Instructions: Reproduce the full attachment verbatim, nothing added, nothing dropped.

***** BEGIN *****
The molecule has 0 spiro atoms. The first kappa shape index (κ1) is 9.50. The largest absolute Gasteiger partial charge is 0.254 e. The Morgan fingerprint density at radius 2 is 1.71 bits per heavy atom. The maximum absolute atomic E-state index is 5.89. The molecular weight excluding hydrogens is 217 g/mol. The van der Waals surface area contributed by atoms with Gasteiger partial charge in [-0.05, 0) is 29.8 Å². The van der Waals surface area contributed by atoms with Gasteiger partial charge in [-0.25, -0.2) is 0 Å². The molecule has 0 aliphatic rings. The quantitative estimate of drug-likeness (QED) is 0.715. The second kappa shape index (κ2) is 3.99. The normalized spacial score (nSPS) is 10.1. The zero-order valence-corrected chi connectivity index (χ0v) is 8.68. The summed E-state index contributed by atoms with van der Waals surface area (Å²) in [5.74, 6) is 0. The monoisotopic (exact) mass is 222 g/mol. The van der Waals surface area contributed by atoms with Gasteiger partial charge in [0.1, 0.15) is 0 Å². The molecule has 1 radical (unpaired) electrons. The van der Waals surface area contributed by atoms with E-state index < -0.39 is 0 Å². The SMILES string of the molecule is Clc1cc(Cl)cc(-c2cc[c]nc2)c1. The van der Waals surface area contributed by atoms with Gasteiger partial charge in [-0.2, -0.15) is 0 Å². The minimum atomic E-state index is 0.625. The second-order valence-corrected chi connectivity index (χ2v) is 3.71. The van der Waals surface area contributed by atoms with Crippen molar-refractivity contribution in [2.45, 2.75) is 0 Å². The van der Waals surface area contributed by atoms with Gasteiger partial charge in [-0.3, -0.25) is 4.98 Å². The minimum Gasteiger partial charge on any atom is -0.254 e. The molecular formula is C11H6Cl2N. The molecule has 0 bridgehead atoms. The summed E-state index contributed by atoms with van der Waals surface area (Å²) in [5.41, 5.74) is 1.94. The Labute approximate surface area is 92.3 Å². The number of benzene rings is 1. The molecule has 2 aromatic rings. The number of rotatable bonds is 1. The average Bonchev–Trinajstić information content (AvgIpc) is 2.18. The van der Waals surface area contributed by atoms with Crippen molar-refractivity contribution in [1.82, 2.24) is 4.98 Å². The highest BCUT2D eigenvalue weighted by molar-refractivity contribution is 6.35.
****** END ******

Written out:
The molecule has 0 spiro atoms. The first kappa shape index (κ1) is 9.50. The largest absolute Gasteiger partial charge is 0.254 e. The Morgan fingerprint density at radius 2 is 1.71 bits per heavy atom. The maximum absolute atomic E-state index is 5.89. The molecular weight excluding hydrogens is 217 g/mol. The van der Waals surface area contributed by atoms with Gasteiger partial charge in [-0.05, 0) is 29.8 Å². The van der Waals surface area contributed by atoms with Gasteiger partial charge in [-0.25, -0.2) is 0 Å². The molecule has 0 aliphatic rings. The quantitative estimate of drug-likeness (QED) is 0.715. The second kappa shape index (κ2) is 3.99. The normalized spacial score (nSPS) is 10.1. The zero-order valence-corrected chi connectivity index (χ0v) is 8.68. The summed E-state index contributed by atoms with van der Waals surface area (Å²) in [5.74, 6) is 0. The monoisotopic (exact) mass is 222 g/mol. The van der Waals surface area contributed by atoms with Gasteiger partial charge in [0.1, 0.15) is 0 Å². The molecule has 1 radical (unpaired) electrons. The van der Waals surface area contributed by atoms with E-state index < -0.39 is 0 Å². The SMILES string of the molecule is Clc1cc(Cl)cc(-c2cc[c]nc2)c1. The van der Waals surface area contributed by atoms with Gasteiger partial charge in [-0.2, -0.15) is 0 Å². The minimum atomic E-state index is 0.625. The second-order valence-corrected chi connectivity index (χ2v) is 3.71. The van der Waals surface area contributed by atoms with Crippen molar-refractivity contribution in [2.45, 2.75) is 0 Å². The van der Waals surface area contributed by atoms with Gasteiger partial charge in [-0.3, -0.25) is 4.98 Å². The minimum Gasteiger partial charge on any atom is -0.254 e. The molecular formula is C11H6Cl2N. The molecule has 0 bridgehead atoms. The summed E-state index contributed by atoms with van der Waals surface area (Å²) in [5.41, 5.74) is 1.94. The Labute approximate surface area is 92.3 Å². The number of benzene rings is 1. The molecule has 2 aromatic rings. The number of rotatable bonds is 1. The average Bonchev–Trinajstić information content (AvgIpc) is 2.18. The van der Waals surface area contributed by atoms with Crippen molar-refractivity contribution in [1.82, 2.24) is 4.98 Å². The highest BCUT2D eigenvalue weighted by molar-refractivity contribution is 6.35.